Ellie: I would (say to) them be confident that what we produce will be the very best possible product, knowing I'm going to do everything in my power to achieve that goal. The best input they could have in the session is that confidence.

Q. Can you list some of your recent credits? 
Ellie: Miles Laboratories, Motorola, Wickes Furnature.

Well, I don't know how I can possibly add anything to all this, except to say that after a long time of listening to and recording these wonderful people and their peers. Every time they get in front of a microphone and perform that beautiful magic that is interpretive voice narration, it still sounds good to me.
by Ellie Weingardt

The way things were - And how they've changed

On the occasion of SCREEN'S 18th anniversary, actress Ellie Weingardt reminisced on how the talent business has changed since she started as a voice actress. Technology is changing so rapidly who I knows what's around the corner. When I started as a voice actress, demo tapes were on reel-to-reels; then came cassettes, then digital audiotapes and now CDs. The last three voiceover spots I recorded were phone-patched to other states. Back then, so as not to miss a business call, you signed up for a 24-hour live answering service. Now, I have a pager, a cellular phone, an answering service and my agent, Gina, at C.E.D., who also fields calls for me. The way we advertised, too, has changed. I once subscribed to "Talent Phone," which played my demo tape over the phone for interested talent buyers. One enterprising voice talent in town has his own phone line exclusively playing his demo, which I think is a brilliant idea. There is talk of another such phone service in the near future. I, for one, will be a subscriber when that happens. Along with advertising, pictures and resumes, are now supplemented by post cards, greeting cards, faxes, and other promotional mailings. The all important J-card became an art form, entertaining and informative. We went from single head shots to picture-in-picture, three-quarters to full and back to head shots. Both glossy and matte are now acceptable. Composite pictures in color are a new innovation and graphic companies are providing New Media. Video demos went from 3/4-inch to half-inch and became more sophisticated in their presentation. Cable TV and infomercials opened up a whole new access to advertisers, while radio stayed as strong as ever. Suddenly, the movie industry grew up around us. Film classes became popular, hosted by' out-of-town casting directors since there were no movie casting directors in Chicago at that time, only talent agents. Though still small in numbers by New York and L.A. standards, some actors have made their mark. My first taste of a Hollywood film was working as an extra in "The Blues Brothers." Ill never forget working late as an extra and having an early morning voiceover booking for national Sears spots the next day. But the moxie bug was strong, and eventually it led me to a wonderful role in "A League of Their Own" working side by side with Geena Davis, Madonna, Rosie O'Donnell, the incredible Tom Hanks and director Penny' Marshall. When I started out, I primarily voiced retail; now medicine, law, gambling, and insurance have joined their ranks in prominence along with beer and fast-food chains. Character wise, comedic takes precedence 2-1 over dramatic presentation. There is more information available to those who wish to enter the field today. Due to the increased interest in the field by our young people, I have taught voiceover seminars at Evanston Township high school and Stevenson high school and was a guest lecture at Columbia College. However things have changed in the talent business-and I'm sure they will continue to further evolve-for me it's been fun, exciting and a great growth experience.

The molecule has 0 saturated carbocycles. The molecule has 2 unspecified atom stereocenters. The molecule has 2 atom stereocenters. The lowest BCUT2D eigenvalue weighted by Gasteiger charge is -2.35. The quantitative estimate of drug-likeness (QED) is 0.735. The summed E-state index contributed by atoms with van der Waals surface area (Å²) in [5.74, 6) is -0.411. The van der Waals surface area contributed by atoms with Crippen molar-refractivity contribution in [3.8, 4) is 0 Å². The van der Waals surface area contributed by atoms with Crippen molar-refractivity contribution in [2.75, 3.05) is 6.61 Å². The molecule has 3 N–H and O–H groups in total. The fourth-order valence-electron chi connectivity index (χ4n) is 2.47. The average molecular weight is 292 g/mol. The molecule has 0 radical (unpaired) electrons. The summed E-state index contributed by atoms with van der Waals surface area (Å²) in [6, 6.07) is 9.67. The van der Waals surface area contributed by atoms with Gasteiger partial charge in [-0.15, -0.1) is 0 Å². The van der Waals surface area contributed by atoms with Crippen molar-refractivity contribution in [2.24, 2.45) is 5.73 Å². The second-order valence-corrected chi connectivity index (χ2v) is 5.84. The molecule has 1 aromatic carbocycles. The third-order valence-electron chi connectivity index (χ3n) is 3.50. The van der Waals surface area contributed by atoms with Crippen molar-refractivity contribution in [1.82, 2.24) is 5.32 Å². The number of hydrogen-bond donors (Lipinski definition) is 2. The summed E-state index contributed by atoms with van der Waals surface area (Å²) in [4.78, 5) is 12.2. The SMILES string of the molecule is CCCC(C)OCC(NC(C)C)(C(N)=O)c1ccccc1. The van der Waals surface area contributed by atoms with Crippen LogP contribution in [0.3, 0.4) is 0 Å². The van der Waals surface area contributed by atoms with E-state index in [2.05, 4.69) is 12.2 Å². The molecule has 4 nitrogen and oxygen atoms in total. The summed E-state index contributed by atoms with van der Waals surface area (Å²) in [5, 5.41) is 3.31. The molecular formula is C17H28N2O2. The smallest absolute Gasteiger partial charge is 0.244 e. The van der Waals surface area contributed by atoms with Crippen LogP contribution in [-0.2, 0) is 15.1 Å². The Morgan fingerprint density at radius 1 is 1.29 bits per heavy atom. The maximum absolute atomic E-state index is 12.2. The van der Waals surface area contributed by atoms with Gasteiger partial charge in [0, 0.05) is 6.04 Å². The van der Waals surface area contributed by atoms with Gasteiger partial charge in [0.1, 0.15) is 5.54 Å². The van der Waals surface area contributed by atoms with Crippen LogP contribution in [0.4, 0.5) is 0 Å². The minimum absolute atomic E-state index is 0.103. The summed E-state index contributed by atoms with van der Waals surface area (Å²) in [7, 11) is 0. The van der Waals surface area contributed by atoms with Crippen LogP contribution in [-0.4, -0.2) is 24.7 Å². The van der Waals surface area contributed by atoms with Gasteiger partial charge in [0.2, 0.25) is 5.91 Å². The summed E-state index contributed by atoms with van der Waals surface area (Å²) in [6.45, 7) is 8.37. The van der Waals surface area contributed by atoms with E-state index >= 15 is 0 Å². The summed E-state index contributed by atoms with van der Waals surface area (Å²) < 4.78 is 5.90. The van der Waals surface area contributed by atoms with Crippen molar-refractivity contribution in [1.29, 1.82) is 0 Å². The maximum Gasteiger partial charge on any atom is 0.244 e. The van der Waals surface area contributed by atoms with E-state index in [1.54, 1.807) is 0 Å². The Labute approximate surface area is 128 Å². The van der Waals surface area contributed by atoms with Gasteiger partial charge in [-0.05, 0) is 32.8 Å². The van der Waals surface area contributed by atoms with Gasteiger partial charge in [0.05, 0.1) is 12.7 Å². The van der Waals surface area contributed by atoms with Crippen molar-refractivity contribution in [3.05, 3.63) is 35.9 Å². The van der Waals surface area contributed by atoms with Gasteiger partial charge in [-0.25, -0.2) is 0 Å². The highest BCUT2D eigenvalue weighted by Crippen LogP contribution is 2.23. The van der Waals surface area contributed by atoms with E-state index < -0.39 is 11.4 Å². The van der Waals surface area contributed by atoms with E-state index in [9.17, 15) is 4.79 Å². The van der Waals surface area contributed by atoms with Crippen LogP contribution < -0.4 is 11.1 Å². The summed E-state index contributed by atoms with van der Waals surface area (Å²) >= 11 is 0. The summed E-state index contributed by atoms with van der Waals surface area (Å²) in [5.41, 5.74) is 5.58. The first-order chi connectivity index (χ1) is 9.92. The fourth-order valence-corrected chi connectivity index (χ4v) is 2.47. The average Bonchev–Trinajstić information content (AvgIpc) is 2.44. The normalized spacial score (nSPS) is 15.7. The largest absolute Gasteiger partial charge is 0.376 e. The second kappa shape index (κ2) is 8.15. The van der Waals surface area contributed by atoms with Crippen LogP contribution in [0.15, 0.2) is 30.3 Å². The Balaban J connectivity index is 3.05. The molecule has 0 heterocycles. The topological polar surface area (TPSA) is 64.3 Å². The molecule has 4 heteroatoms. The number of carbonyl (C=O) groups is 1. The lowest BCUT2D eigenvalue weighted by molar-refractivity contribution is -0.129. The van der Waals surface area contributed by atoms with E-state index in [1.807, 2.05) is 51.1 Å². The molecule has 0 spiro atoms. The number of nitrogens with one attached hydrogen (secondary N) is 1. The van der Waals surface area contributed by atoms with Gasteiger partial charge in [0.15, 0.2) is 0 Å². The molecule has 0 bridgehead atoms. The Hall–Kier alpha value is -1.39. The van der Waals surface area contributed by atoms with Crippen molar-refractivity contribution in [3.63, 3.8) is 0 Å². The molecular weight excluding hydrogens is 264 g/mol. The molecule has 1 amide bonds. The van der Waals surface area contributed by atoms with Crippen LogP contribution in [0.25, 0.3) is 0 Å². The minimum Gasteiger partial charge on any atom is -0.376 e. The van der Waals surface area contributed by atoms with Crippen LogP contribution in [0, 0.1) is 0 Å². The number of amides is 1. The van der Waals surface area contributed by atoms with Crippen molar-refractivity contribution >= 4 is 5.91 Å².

Content copyright 2015. Ellie Weingardt. All rights reserved.